Recently, mega-author James Patterson took out an ad in the New York Times Book Review asking for the government to bail out libraries and the book publishing/selling industry. If Patterson’s name sounds familiar, it’s because you’ve probably either read one of his many, many novels (he’s written 72, as of this week). Or perhaps you’ve seen them in the book section of Kmart or the grocery store, or at newstands in airports and hospitals.
In the last few years, Patterson has sold more books than Stephen King, John Grisham, and Dan Brown put together. In total, he’s sold about 260 million copies, and as this article describes, he’s his own mini-industry. If Patterson has only–ONLY–received $1 for each book he’s sold, then he’s in the Powerball-winner wealth category, but you can rest assured that Patterson’s raked in much, much more cash than that. As Forbes points out, from May 2010 to April 2011, Patterson made $84 million, up from $70 million the year before.
But the king rests uneasily. In his ad, Patterson asks, “If there are no bookstores, no libraries, no serious publishers with passionate, dedicated, idealistic editors, what will happen to our literature? Who will discover and mentor new writers? Who will publish our important books?”
“The federal government has stepped in to save banks, and the automobile industry, but where are they on the important subject of books?…Who will save our books? Our libraries? Our bookstores?”
Who, indeed, Mr. Patterson? I tell you, it plucks at the strings of my withered heart to know that a bazillionaire who sub-contracts out the hurried scribblings of his modern-day penny dreadfuls is troubled by the impending death of “literature” and the publishing goose that has been laying sweet, sweet golden eggs for him. It’s almost a crying shame that Big Publishing is in serious trouble, but as the NY Times mentions, perhaps Patterson and the enablers who have made him (and themselves) rich bear some responsibility for the current predicament?
The story of the blockbuster’s explosion is, paradoxically, bound up with that of publishing’s recent troubles. They each began with the wave of consolidation that swept through the industry in the 1980s. Unsatisfied with publishing’s small margins, the new conglomerates that now owned the various publishing houses pressed for bigger best sellers and larger profits. Mass-market fiction had historically been a paperback business, but publishers now put more energy and resources into selling these same books as hardcovers, with their vastly more favorable profit margins. At the same time, large stores like Barnes & Noble and Borders were elbowing out independent booksellers. Their growing dominance of the market gave them the leverage to demand wholesale discounts and charge hefty sums for favorable store placement, forcing publishers to sell still more books. Big-box stores like Costco accelerated the trend by stocking large quantities of books by a small group of authors and offering steep discounts on them. Under pressure from both their parent companies and booksellers, publishers became less and less willing to gamble on undiscovered talent and more inclined to hoard their resources for their most bankable authors. The effect was self-fulfilling. The few books that publishers invested heavily in sold; most of the rest didn’t. And the blockbuster became even bigger.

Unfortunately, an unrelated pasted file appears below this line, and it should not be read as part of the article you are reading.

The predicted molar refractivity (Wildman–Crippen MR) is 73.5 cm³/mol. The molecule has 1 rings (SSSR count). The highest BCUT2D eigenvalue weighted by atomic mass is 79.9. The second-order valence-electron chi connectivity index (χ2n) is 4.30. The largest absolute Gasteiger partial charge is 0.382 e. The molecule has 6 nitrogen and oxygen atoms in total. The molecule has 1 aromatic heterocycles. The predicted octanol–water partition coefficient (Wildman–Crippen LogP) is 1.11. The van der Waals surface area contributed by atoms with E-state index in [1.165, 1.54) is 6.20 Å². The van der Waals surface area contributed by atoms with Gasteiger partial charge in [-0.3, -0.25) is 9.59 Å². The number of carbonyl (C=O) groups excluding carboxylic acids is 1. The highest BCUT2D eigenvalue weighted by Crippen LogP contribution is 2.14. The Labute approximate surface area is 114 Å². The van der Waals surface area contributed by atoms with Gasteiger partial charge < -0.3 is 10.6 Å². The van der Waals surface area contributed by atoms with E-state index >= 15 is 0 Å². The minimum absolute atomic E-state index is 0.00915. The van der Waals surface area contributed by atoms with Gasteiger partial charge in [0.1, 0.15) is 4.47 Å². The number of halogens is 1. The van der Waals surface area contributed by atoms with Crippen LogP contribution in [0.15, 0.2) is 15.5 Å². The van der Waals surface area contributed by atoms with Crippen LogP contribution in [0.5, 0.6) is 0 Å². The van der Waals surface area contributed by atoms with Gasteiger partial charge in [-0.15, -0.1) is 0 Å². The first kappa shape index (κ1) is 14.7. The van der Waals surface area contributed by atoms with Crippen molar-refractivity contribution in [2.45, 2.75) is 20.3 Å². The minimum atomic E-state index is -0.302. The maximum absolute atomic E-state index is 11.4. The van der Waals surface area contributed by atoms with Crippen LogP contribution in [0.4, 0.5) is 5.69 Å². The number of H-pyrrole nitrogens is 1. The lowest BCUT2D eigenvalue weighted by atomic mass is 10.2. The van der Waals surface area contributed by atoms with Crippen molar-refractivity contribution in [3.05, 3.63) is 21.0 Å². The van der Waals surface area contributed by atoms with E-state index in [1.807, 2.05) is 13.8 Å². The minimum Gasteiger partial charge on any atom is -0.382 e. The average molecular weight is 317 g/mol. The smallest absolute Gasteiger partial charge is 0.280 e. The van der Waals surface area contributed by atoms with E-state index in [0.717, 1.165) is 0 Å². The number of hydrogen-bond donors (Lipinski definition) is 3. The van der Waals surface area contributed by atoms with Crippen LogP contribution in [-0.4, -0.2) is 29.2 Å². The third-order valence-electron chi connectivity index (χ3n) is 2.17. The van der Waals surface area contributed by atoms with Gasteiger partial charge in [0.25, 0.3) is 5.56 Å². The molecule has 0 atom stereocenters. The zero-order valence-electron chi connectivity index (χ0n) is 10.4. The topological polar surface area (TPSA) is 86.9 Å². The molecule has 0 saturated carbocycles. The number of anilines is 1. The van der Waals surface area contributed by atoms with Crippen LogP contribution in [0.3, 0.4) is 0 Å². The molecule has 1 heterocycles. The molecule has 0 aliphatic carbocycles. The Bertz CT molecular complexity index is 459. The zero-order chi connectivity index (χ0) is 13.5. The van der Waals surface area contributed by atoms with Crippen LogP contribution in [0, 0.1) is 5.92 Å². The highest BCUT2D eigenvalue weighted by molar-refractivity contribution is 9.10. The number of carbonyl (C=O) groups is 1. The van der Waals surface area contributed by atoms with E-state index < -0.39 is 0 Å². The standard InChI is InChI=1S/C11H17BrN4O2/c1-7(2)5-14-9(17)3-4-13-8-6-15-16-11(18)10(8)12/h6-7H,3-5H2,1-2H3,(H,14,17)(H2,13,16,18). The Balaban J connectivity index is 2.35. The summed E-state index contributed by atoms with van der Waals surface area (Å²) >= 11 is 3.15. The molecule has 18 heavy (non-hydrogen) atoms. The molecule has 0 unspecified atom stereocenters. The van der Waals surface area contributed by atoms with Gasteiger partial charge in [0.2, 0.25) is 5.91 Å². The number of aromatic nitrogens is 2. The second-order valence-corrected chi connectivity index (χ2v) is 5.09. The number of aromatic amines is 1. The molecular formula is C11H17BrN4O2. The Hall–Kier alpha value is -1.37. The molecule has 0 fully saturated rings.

Please don’t let the Times mislead you into thinking that those poor, poor publishers were forced–held down with hands around their throats and guns to their heads!–to forgo gambling their cash on daring unknowns and solid-but-not-spectacular midlist authors who tenderly craft the “literature” that enlightens our society. Not when it was easier, so much more profitable, for them to shove most of their playing chips onto the squares of Patterson and his mega-star ilk and spin the rigged roulette wheel. Because books are like any other entertainment industry: there are a handful of top performers–most of whom unashamedly peddle derivative, lowest-common denominator crap–who pull in ridiculous amounts of money year after year. And those top performers–like Patterson–are where the money is to be made.